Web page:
2.2 Stratigraphic lithology

According to regional geological data, surface geological survey, drilling, and trenching, the overburden of the study area is Quaternary fill (Q4ml), and Quaternary clay (Q dl+el) of residual slopes; the underlying bedrock is the CMS of Lower Carboniferous Datang Stage (C1d).

The completely to strongly weathered CMS are grayish black or reddish brown. Most of them are completely weathered, with a thin layer (0.3-0.8m) of strongly weathered CMS in local places. The distribution of the CMS is very uneven.

The slope is a dip slope with the rock formation oriented at 160°∠18°. The rock structure has basically been destroyed. The soil-like core can be crushed by hand, featuring developed joints and fissures.

The CMS belong to a stable underlying rock and soil layer in the slope. This layer is thick in some places. Trenching shows that the thickness of the layer is between 1.4 and 23.5m.

Through the above analysis, the completely to strongly weathered CMS are easy to disintegrate. This is the major cause of slope instability.

2.3 Geological structure

Over the long geosocial history, the study area was subjected to multiple tectonic movements. The folds and faults are highly developed, leading to a complex geological structure. The hidden hazard of landslide lies at 0.8 km south of the Hechi compressive fault. There is no fault that passes through the study area.

With a clay overburden, the soil in the study area is of medium softness. Thus, the study area is a Class II site. The local area of the slope has good stability, and favorable geological structure. In terms of seismic intensity, the study area belongs to Level VI, where peak acceleration of ground motion is 0.05g. The design earthquake group, the characteristic period of the seismic response spectrum, and the seismic fortification of the study area are Group I, 0.35s, and Level VII, respectively.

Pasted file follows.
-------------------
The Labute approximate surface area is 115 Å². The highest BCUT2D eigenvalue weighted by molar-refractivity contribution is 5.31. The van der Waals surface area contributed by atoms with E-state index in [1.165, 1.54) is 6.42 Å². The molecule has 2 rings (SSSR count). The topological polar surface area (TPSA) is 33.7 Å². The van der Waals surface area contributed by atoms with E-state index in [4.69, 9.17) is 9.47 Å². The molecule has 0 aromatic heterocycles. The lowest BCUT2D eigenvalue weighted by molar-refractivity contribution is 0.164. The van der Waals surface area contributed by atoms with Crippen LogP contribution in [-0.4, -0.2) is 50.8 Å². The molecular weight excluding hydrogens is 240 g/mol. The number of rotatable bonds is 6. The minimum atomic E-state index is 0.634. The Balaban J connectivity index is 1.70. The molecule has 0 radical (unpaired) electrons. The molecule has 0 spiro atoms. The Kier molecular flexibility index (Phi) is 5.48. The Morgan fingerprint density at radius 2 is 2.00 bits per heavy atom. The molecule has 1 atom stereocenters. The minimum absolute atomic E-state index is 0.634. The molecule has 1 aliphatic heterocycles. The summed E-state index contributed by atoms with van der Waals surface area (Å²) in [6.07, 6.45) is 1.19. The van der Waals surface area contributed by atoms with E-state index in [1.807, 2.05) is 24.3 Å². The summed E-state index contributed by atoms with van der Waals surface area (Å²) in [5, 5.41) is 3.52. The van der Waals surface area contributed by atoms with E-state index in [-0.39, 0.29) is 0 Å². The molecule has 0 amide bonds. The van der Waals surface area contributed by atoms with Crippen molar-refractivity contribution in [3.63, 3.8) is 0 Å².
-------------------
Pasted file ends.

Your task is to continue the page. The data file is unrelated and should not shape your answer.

2.4 Boundaries, scale and morphology

The field survey shows that the strong deformation area cracked after 2016. Two semi-arc tensile cracks appeared before the teaching building and behind the comprehensive teaching building, respectively. These cracks constitute the rear edge of the landslide slope. The western edge of the slope is marked by the shear crack on the stairs to the west of the slip mass.

In plane view, the landslide slope is shaped like a semicircle (Figure 1). The rear and front edges of the slip mass are 221.5m and 194.9m in elevation, respectively, i.e. the relative height difference is 17.6m.

The slope is 85m in length and 84m in average width. With an average thickness of 8m, the slip mass mainly slides in the direction of 193°. The estimated volume of the slip mass is small (5.7×104m3).

The cracks on the rear edge are not obvious. There are 5 cracks in the middle of the slip mass. Among them, the tensile cracks are 0.6-1.2cm in width, 2.1-39m in length, and 1.0m in visible depth.

The landslide is mainly formed due to the nature of the rock and soil mass and the effect of heavy rainfall. Artificial cuts are present at the foot and on the surface of the slope. The terrain is undulating on the slope.

Figure 1. Full view of CMS landslide slope (shooting angle: 180°)

2.5 Features of slip mass